Other books followed over the Blue Heron imprint, among them The Passion of Sacco and Vanzetti (1953) and Silas Timberman. The Press also published other writers unable, in the peculiar atmosphere of that time, to receive normal publication and distribution in the United States. W. E. B. Du Bois's classic The Souls of Black Folk (Du Bois once taught at Penn) and a work by radical poet Walter Lowenfels were among the books which Blue Heron printed. Fast retained a small cache of manuscripts and papers relating to this venture – as well, of course, as the books themselves. Some of both have entered the Fast Collection.
[II] Genre Writing
Fast's best known works are his historical novels and those on Jewish themes but he has also written many novels with contemporary settings. Both his historical and his Jewish novels frequently have a relationship to contemporary issues which makes them more than exercises in nostalgia. Others of his historical tales may appear to be specimens of genre fiction: The Last Frontier (1941) has a western setting and a few of Fast's short stories have been anthologized in collections of western tales. He seems, however, less a writer of "westerns" than of historical fictions some of which are set in the old west. He has also written for children since the 1930s, but these books are also too minor a part of his output to warrant his consideration as a children's writer.
On the other hand, although they are less well known than his historical, Jewish, and contemporary novels, Fast's works in two other conventional genres, mystery and science-fiction, are not at all minor aspects of his literary production. As a mystery writer, Fast used two pseudonyms: Walter Ericson and E. V. Cunningham. Some Cunningham titles have begun to reappear in this decade over Fast's own name. The dustjacket of the 1992 republication of Sylvia, for instance, tells prospective readers that "Fast . . . had written the book at a time when he was hounded by J. Edgar Hoover and the FBI for his then radical views.... But Fast could not stop writing." The mysteries which were one result of this compulsion to write appeared with false names. As a science-fiction writer, Fast was able to use his own name.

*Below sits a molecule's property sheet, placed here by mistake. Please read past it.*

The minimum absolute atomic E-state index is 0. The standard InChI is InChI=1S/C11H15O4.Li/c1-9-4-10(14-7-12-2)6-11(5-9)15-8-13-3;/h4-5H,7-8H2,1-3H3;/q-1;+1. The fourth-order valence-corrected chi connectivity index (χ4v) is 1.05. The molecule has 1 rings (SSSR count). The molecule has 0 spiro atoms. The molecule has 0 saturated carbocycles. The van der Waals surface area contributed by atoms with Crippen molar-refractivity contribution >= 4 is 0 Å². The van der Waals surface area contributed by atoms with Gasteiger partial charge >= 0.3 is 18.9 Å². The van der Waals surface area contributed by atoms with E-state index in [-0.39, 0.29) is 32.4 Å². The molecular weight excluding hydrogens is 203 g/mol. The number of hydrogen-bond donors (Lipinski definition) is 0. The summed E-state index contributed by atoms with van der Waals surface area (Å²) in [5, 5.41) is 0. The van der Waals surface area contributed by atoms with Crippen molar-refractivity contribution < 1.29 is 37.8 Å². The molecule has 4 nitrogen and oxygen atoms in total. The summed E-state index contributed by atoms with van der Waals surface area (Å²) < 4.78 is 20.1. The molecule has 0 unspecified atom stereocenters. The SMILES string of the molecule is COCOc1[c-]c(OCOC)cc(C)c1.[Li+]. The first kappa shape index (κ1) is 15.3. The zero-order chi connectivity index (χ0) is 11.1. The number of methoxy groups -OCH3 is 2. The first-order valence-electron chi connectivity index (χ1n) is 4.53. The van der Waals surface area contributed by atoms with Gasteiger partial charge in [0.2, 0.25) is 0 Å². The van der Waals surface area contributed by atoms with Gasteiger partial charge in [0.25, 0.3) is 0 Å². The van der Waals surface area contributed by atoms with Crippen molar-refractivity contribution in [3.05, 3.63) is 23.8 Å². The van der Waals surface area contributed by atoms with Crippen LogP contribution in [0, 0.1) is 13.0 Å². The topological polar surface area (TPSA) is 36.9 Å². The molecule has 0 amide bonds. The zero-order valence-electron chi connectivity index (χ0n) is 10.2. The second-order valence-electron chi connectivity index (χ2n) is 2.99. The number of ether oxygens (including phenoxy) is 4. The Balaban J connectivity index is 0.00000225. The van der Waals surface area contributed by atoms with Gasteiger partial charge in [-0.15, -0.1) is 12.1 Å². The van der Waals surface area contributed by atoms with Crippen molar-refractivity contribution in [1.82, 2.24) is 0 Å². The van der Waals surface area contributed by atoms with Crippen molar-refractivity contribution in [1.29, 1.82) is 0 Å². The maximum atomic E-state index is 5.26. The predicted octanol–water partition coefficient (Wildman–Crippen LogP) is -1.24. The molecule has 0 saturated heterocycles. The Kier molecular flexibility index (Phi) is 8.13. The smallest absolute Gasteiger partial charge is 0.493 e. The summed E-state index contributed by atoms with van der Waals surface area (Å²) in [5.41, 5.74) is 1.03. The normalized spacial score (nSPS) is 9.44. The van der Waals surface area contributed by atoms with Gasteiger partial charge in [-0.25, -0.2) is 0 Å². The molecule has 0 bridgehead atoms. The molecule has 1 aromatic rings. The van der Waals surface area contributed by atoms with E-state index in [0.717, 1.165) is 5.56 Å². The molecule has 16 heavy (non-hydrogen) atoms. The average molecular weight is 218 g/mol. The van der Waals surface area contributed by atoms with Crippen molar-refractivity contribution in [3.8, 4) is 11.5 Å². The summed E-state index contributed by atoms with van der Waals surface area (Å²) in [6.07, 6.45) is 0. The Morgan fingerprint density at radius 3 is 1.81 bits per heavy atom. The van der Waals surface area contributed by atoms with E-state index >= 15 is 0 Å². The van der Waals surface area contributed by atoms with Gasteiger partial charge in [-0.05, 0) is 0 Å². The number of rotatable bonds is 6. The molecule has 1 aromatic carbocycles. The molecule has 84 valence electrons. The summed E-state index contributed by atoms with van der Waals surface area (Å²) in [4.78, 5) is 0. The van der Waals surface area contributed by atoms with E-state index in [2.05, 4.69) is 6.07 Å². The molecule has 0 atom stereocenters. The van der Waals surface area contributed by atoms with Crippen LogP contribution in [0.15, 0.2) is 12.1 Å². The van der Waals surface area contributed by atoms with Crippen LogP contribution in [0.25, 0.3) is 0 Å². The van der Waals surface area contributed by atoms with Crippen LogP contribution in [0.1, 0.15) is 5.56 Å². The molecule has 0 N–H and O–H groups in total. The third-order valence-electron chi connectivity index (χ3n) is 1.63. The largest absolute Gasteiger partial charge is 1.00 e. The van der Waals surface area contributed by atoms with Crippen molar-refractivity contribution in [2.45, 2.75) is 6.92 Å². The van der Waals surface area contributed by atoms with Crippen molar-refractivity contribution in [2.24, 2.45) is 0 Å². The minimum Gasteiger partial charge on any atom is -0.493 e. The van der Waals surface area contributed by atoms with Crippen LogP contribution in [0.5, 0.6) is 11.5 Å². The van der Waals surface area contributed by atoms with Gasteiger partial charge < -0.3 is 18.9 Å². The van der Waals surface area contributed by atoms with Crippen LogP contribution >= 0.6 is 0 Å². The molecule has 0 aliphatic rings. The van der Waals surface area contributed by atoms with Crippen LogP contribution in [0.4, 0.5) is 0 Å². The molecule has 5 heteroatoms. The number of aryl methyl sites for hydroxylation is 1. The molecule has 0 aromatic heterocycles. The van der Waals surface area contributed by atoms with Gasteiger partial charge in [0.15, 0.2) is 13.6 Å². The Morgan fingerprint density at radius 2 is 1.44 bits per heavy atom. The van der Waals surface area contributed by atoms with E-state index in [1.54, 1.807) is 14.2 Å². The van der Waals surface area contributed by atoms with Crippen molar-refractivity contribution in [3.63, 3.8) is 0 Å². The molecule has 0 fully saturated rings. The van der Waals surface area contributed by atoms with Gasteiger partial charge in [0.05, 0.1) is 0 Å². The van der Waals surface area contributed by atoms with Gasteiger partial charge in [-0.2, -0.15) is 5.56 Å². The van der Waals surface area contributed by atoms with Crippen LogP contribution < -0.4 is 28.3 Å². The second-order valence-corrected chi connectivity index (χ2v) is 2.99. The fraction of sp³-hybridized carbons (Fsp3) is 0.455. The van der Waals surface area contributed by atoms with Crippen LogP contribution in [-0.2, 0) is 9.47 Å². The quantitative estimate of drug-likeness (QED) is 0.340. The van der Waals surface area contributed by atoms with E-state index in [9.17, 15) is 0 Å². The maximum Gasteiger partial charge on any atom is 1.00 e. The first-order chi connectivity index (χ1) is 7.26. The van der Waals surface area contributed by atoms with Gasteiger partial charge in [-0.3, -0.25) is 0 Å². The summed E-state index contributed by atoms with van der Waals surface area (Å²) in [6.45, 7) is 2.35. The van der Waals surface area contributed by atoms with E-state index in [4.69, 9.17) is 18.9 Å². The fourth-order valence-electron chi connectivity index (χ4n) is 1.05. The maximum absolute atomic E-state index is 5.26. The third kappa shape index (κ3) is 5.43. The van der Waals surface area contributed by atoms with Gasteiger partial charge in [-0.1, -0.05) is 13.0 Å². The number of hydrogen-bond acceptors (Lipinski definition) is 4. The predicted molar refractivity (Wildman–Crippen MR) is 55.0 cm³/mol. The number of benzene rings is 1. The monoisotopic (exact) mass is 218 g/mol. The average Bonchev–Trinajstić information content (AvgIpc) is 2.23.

Clearly, Fast turned to both forms for a variety of reasons. He had begun to write science-fiction as long ago as the late 1930s, after all – that is, at a time well before his "then radical views" were out of fashion. After the War, as the Sylvia dustjacket remarks, among the most important reasons was that his ability to publish books of the kind through which he had first established his reputation was severely hampered: the political interdiction beneath which he had fallen represented an effort, Fast felt, to silence him. But he also needed to work in forms that gave him latitude to try things which would have taxed the limits of more conventional novels.
Science-fiction, as a literary form, has been traditionally less conservative than conventional fiction. Both its formal properties and its range of permissible political points of view varied far from what was ordinarily allowed in popular fictions, particularly during the 1950s. Science-fiction editors offered Fast outlets which permitted him to keep his own name when he published stories with them. Indeed, several magazines in which his stories appeared made much of his turn to science-fiction, using his name and its literary and status associations to raise the status of their own venture. They also allowed Fast to explore political themes in his science fictions in ways which, as was long characteristic of the genre, were only slightly allegorized.
[III] A Public Man
Journalism and political writing, organizational work for the Communist Party, work for Henry Wallace's 1948 presidential campaign, his own run for public office in his 1952 Congressional campaign, and a variety of other public functions – or public burdens, not least among these his own trial and imprisonment – have been persistent aspects of Fast's career. A relatively recent novel like The Pledge (1988) reflects the older Fast's literary meditations upon his own more youthful public experiences. In this book, he recalls how, as a war correspondent, he encountered both British misrule in India and, at the same time, American attitudes towards a wartime and then Cold War ally which made disclosure of British brutally impossible. Political tracts, reportage for The Worker, and other occasional writing: all were to be a major (but not often collected or reprinted) aspect of his output during the '40s and '50s.
In 1950, after failing to testify before a Congressional committee in a way that the Committee deemed appropriate and then losing several appeals of his subsequent conviction for contempt of Congress, Fast served out his sentence in a federal penitentiary. He ran as an American Labor Party candidate for a New York City Congressional seat in 1952. He remained a member of the Communist Party for several more years, until, in 1957, he finally broke from it. His departure caused a considerable public stir, and many newspapers and magazines took note of it. Fast himself commented in several media about his disenchantment with the Party and resignation from it.